Imagine fearing for your life and seeing no alternative for a better future than to leave your homeland, put your life at risk, and head for another country — knowing that what you’re doing, while it might be right for you, is likely illegal. That’s the reality for migrants from Central America who make the dangerous trek to cross the southern border of the United States. For many, it’s borne of a feeling of desperation and fear, particularly in areas where gangs are present.
The United States government seems willing to risk that a policy of separating children from adult asylum seekers who have cross the border illegally, it may deter others from taking that same path toward freedom. Regardless of one’s politics, it seems like a cruel tactic that will only cause more hardship. Academic studies, including the Centers For Disease Control’s Adverse Childhood Experiences Study conducted between 1995 and 1997 show that exposure to trauma as a child leads to greater incidence of health and social problems later in life. Researchers have also suggested there is a link between incarceration and childhood experiences.
Care must be taken to ensure vulnerable young children feel safe and supported at all times and, in most cases, that’s best achieved when they are with their families. Even if their parents are tried for trying to enter the country illegally, that isn’t the children’s fault and they don’t deserve to be punished for those transgressions. The simultaneous costs of both prosecuting all illegal migrants and providing proper care for the children also appears to be public money poorly spent.
That’s not to say President Donald Trump is wrong in his desire to maintain his country’s legal borders in a safe and secure fashion — in fact, all countries, including Canada, that are taking on increasing numbers of migrants should be doing everything they can to properly screen incoming people and to ensure they have the capacity to accommodate that influx. It simply means that another approach may be necessary.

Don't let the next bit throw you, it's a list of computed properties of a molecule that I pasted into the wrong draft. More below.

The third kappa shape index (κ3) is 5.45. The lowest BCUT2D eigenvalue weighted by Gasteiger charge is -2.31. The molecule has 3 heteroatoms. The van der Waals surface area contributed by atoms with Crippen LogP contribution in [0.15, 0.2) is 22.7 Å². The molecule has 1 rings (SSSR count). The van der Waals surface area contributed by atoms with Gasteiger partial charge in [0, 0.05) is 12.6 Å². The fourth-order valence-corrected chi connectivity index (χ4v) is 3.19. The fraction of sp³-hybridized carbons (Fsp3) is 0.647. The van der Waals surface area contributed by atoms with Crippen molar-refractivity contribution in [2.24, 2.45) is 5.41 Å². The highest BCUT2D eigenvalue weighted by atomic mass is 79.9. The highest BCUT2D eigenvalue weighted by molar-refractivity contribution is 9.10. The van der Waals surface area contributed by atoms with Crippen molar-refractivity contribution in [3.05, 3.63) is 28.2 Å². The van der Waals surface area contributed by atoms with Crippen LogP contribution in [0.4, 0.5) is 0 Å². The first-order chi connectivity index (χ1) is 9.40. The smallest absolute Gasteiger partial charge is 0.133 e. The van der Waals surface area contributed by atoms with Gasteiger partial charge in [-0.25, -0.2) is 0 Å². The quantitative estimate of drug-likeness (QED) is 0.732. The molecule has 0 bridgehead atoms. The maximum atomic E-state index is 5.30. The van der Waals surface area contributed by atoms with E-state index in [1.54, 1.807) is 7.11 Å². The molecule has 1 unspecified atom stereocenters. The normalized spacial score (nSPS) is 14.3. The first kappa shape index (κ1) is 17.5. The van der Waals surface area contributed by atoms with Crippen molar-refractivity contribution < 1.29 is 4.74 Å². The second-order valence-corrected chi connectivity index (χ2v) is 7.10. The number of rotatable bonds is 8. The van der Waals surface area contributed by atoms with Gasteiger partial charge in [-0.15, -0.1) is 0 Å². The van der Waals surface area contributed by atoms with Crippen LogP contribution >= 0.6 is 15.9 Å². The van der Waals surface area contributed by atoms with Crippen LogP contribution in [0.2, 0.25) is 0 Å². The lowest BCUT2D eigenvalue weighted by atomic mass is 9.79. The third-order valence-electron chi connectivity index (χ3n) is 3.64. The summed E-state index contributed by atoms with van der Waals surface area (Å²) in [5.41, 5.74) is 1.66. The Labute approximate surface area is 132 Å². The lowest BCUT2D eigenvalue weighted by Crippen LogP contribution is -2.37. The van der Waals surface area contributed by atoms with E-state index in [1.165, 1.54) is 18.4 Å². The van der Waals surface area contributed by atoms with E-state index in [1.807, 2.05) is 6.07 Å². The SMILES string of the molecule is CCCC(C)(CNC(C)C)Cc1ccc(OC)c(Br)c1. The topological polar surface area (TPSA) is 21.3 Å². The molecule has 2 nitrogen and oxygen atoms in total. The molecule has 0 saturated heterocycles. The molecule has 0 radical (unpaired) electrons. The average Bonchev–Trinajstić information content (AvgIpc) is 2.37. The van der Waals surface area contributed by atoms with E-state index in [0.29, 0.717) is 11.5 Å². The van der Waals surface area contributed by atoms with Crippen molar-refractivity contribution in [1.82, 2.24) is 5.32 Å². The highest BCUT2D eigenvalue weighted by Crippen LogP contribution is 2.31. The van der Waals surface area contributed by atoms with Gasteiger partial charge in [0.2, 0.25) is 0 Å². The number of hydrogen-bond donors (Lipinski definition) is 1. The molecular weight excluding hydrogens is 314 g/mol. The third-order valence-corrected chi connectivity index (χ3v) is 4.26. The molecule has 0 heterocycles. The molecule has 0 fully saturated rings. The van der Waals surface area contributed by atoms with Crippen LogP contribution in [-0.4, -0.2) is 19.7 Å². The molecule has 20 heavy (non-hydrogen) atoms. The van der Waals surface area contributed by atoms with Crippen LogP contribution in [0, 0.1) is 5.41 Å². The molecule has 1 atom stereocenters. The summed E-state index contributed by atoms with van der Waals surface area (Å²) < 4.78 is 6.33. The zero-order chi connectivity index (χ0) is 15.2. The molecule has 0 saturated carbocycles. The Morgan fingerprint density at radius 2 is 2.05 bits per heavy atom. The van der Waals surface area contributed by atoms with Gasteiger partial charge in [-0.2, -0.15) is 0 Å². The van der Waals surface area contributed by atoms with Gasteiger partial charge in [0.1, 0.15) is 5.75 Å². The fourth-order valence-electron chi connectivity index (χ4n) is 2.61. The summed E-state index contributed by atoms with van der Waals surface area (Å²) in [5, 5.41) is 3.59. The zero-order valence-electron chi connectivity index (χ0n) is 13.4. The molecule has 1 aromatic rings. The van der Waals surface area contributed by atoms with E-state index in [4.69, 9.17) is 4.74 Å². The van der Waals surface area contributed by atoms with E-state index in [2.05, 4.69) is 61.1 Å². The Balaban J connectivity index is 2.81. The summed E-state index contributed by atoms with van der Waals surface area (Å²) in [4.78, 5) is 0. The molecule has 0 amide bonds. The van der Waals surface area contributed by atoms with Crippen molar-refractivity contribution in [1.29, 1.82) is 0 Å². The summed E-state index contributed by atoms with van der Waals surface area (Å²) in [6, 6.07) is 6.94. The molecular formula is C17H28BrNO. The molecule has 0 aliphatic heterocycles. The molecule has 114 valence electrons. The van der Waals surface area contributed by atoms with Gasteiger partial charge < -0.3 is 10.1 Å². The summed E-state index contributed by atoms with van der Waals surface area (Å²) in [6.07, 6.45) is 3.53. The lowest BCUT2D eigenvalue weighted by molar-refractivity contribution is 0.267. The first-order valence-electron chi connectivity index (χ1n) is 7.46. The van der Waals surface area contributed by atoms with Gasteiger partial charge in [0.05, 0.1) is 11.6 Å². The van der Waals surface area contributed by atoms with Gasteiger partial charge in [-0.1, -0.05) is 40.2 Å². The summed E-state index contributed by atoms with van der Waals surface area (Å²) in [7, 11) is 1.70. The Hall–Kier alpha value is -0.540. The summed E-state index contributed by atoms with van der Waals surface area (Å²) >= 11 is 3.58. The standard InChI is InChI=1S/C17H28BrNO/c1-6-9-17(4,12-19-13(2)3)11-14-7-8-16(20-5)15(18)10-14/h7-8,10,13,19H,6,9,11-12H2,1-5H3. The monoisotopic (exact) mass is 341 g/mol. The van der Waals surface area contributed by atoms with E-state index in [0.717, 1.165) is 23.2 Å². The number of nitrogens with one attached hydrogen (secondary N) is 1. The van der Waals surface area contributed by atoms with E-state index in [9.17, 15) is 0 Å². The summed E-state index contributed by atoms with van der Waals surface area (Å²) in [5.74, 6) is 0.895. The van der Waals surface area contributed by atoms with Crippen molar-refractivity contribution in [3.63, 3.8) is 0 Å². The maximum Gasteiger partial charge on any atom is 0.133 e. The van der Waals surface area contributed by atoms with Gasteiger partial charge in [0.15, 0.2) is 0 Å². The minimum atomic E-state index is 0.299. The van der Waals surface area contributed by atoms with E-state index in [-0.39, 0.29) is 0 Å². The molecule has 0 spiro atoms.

Maybe, the money the Americans are spending on court costs, enforcement, and processing could go to streamlining legal immigration processes and encouraging people to apply, or at least declare themselves asylum seekers in an appropriate way and gain a hearing.
Perhaps there’s a need in migrants’ country of origin for increased pre-screening efforts through the United Nations or in concert with American and Canadian so that legitimate asylum seekers are less likely to take a risk of trying to enter another country illegally. More could also be done on the diplomatic front to ensure other countries in the Americas are places people want to remain and build prosperity — but that will take resources and a collective will toward that end. There’s definitely a case to do the cost analysis and see if there’s a better path forward.
At the end of the day, the global migration crisis is a polarizing issue both in the United States and Canada — and elsewhere in the world — with some extreme views on either side. Stoking that divide through family separation doesn’t appear to be a wise tactic either, let alone its impact on children. Instead, people on both sides of the political spectrum should be looking at moving from their absolutes to start dialogue about an appropriate way to handle the crisis that provides security, is cost-effective, and provides an avenue for all people to contribute and prosper. It’s possible, but only when stakeholders bring an open mind to negotiations.